Last night, when I was in bed reading The Gods of The Upper Air, I lowered my book and saw in my mind what I wanted to do with my Shadow Drawings.
They didn’t feel right as potholders which is how I was originally thinking of them. But I could see them stretched on canvas stretcher bars, hug on a wall.
Not a painting, not a drawing, not needlework, but a combination of all three.
I always make my work conscious of the fact that I want to sell it. And mostly I do.
But when I decided not to think about selling these pieces, it suddenly freed me up to do something different with them.
In the book, The Gods of the Upper Air author Charles King shows how anthropologists Ruth Benedict and Margaret Mead view Western society as “restricting individual temperaments” by placing people in categories such as gender and race. Mead wrote in her book “Sex and Temperament“…”instead of specializing personality along such simple lines recognize, train, and make a place for many divergent temperamental endowments.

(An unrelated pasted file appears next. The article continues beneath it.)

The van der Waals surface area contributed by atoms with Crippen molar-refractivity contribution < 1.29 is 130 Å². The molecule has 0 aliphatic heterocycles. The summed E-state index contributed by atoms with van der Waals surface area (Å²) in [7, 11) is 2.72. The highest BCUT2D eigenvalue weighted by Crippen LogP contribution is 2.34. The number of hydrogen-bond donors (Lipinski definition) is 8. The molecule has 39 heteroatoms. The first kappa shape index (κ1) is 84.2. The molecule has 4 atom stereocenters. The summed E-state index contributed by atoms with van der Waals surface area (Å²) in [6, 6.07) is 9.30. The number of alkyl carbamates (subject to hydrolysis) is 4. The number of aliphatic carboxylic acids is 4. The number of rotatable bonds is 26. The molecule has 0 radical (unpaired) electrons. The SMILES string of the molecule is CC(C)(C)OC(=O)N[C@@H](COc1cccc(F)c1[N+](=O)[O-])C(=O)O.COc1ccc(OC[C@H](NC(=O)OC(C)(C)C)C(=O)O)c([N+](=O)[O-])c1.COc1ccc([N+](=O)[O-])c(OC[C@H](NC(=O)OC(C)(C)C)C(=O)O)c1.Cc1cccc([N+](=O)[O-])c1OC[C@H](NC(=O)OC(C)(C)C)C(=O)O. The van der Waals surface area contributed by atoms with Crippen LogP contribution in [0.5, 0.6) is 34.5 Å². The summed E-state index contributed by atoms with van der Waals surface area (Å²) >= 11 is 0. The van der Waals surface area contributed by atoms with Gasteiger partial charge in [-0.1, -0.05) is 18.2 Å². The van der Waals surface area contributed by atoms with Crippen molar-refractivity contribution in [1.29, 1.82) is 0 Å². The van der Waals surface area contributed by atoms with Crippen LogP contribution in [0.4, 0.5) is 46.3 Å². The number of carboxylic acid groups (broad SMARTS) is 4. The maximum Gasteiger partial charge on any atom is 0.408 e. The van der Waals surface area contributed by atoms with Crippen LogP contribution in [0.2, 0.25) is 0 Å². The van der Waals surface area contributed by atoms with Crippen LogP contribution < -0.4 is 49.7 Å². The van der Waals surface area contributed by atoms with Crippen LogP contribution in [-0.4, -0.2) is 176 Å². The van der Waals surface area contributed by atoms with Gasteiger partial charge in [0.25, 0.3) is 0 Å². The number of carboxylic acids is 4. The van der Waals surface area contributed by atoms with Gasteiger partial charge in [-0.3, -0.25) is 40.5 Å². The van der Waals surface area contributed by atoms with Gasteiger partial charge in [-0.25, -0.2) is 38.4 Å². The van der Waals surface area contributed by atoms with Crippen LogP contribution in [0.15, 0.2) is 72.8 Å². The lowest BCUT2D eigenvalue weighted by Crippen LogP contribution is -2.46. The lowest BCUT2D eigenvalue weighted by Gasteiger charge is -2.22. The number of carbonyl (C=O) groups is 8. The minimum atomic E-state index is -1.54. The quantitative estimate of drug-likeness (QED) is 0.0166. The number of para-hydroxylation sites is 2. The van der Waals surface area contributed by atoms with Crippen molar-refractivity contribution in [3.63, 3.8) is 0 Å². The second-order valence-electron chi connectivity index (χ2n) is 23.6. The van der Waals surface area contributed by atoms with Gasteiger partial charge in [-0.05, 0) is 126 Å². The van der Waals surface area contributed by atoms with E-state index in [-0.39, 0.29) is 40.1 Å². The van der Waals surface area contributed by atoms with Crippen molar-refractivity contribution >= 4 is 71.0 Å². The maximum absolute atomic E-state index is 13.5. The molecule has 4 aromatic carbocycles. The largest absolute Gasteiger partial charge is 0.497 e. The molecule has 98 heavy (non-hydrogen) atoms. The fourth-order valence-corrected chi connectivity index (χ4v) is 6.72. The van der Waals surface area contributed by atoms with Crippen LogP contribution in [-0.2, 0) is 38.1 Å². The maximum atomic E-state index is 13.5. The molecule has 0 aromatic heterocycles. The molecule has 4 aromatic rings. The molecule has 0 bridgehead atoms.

It’s so easy to get stuck in certain ways of thinking and behaving. Of doing what has become comfortable, acceptable, or known. I think it was reading about Benedict’s and Mead’s work that got me to think differently. That inspired me to do something I hadn’t before with these pieces.
In a way, I’ve created my own culture in my studio with my work. My own categories.
King writes” Cultures are cunning tailors They cut garments from convenience and then work hard to reshape individuals to fit them…..Cultural change came about when enough people began to see that the old clothes simply didn’t fit.”
I don’t want to be reshaping my art to fit into a category where it doesn’t belong. I don’t have a category to fit my Shadow Drawings into. I just want them to be what they are.